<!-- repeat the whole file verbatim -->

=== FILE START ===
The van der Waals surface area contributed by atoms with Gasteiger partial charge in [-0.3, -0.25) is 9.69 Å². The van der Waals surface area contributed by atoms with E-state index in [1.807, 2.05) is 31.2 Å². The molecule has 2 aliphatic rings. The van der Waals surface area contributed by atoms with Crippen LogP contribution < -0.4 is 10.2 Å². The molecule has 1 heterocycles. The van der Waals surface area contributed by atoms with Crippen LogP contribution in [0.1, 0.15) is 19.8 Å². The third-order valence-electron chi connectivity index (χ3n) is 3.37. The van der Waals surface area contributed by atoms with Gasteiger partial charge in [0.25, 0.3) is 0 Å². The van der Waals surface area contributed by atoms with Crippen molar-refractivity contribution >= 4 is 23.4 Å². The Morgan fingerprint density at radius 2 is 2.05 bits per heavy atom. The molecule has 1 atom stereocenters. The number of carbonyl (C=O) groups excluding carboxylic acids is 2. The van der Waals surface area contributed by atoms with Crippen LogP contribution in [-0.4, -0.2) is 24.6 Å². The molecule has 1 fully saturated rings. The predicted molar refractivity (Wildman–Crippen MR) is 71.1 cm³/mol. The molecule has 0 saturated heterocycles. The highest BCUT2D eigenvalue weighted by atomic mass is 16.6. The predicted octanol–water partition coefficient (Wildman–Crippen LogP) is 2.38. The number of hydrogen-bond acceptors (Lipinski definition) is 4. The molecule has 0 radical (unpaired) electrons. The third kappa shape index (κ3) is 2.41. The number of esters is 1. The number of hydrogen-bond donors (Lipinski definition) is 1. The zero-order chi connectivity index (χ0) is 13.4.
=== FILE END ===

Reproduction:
The van der Waals surface area contributed by atoms with Gasteiger partial charge in [-0.3, -0.25) is 9.69 Å². The van der Waals surface area contributed by atoms with E-state index in [1.807, 2.05) is 31.2 Å². The molecule has 2 aliphatic rings. The van der Waals surface area contributed by atoms with Crippen LogP contribution < -0.4 is 10.2 Å². The molecule has 1 heterocycles. The van der Waals surface area contributed by atoms with Crippen LogP contribution in [0.1, 0.15) is 19.8 Å². The third-order valence-electron chi connectivity index (χ3n) is 3.37. The van der Waals surface area contributed by atoms with Gasteiger partial charge in [0.25, 0.3) is 0 Å². The van der Waals surface area contributed by atoms with Crippen molar-refractivity contribution >= 4 is 23.4 Å². The Morgan fingerprint density at radius 2 is 2.05 bits per heavy atom. The molecule has 1 atom stereocenters. The number of carbonyl (C=O) groups excluding carboxylic acids is 2. The van der Waals surface area contributed by atoms with Crippen LogP contribution in [-0.4, -0.2) is 24.6 Å². The molecule has 1 fully saturated rings. The predicted molar refractivity (Wildman–Crippen MR) is 71.1 cm³/mol. The molecule has 0 saturated heterocycles. The highest BCUT2D eigenvalue weighted by atomic mass is 16.6. The predicted octanol–water partition coefficient (Wildman–Crippen LogP) is 2.38. The number of hydrogen-bond acceptors (Lipinski definition) is 4. The molecule has 0 radical (unpaired) electrons. The third kappa shape index (κ3) is 2.41. The number of esters is 1. The number of hydrogen-bond donors (Lipinski definition) is 1. The zero-order chi connectivity index (χ0) is 13.4.